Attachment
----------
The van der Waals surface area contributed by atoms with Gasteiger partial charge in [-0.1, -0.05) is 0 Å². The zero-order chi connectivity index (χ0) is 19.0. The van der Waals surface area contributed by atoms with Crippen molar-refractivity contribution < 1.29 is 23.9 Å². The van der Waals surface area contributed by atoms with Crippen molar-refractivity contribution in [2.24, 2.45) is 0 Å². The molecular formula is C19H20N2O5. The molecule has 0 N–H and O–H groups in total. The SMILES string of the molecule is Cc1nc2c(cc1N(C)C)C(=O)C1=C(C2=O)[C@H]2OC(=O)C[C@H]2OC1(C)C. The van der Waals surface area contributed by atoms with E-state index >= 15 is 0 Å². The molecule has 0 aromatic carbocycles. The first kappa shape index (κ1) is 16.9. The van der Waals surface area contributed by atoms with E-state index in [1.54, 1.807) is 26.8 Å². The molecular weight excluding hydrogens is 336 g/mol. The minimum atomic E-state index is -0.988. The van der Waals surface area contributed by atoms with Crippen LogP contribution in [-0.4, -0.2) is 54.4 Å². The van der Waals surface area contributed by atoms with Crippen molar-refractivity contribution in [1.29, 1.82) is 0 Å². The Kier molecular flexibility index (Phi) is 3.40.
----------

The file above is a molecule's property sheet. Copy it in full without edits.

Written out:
The van der Waals surface area contributed by atoms with Gasteiger partial charge in [-0.1, -0.05) is 0 Å². The zero-order chi connectivity index (χ0) is 19.0. The van der Waals surface area contributed by atoms with Crippen molar-refractivity contribution < 1.29 is 23.9 Å². The van der Waals surface area contributed by atoms with Crippen molar-refractivity contribution in [2.24, 2.45) is 0 Å². The molecular formula is C19H20N2O5. The molecule has 0 N–H and O–H groups in total. The SMILES string of the molecule is Cc1nc2c(cc1N(C)C)C(=O)C1=C(C2=O)[C@H]2OC(=O)C[C@H]2OC1(C)C. The van der Waals surface area contributed by atoms with E-state index >= 15 is 0 Å². The molecule has 0 aromatic carbocycles. The first kappa shape index (κ1) is 16.9. The van der Waals surface area contributed by atoms with E-state index in [1.54, 1.807) is 26.8 Å². The molecular weight excluding hydrogens is 336 g/mol. The minimum atomic E-state index is -0.988. The van der Waals surface area contributed by atoms with Crippen LogP contribution in [-0.4, -0.2) is 54.4 Å². The van der Waals surface area contributed by atoms with Crippen molar-refractivity contribution in [1.29, 1.82) is 0 Å². The Kier molecular flexibility index (Phi) is 3.40.